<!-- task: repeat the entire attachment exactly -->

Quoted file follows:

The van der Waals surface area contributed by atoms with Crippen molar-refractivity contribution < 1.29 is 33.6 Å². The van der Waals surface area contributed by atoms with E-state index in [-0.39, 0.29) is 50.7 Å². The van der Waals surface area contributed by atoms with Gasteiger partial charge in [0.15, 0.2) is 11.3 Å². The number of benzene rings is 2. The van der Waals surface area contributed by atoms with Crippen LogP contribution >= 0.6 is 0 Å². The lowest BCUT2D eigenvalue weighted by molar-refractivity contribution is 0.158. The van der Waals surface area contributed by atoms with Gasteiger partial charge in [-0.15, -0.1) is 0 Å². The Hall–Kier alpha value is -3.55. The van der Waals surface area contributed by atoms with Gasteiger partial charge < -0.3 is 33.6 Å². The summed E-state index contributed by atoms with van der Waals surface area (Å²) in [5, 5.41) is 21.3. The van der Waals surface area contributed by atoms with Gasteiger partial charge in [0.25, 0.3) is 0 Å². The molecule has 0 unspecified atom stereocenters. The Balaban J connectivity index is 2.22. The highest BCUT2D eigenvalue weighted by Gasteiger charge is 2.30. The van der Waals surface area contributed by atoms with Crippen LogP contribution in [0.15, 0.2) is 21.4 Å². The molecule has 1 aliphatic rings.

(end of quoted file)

The van der Waals surface area contributed by atoms with Crippen molar-refractivity contribution < 1.29 is 33.6 Å². The van der Waals surface area contributed by atoms with E-state index in [-0.39, 0.29) is 50.7 Å². The van der Waals surface area contributed by atoms with Gasteiger partial charge in [0.15, 0.2) is 11.3 Å². The number of benzene rings is 2. The van der Waals surface area contributed by atoms with Crippen LogP contribution >= 0.6 is 0 Å². The lowest BCUT2D eigenvalue weighted by molar-refractivity contribution is 0.158. The van der Waals surface area contributed by atoms with Gasteiger partial charge in [-0.15, -0.1) is 0 Å². The Hall–Kier alpha value is -3.55. The van der Waals surface area contributed by atoms with Gasteiger partial charge < -0.3 is 33.6 Å². The summed E-state index contributed by atoms with van der Waals surface area (Å²) in [5, 5.41) is 21.3. The van der Waals surface area contributed by atoms with Gasteiger partial charge in [0.25, 0.3) is 0 Å². The molecule has 0 unspecified atom stereocenters. The Balaban J connectivity index is 2.22. The highest BCUT2D eigenvalue weighted by Gasteiger charge is 2.30. The van der Waals surface area contributed by atoms with Crippen LogP contribution in [0.15, 0.2) is 21.4 Å². The molecule has 1 aliphatic rings.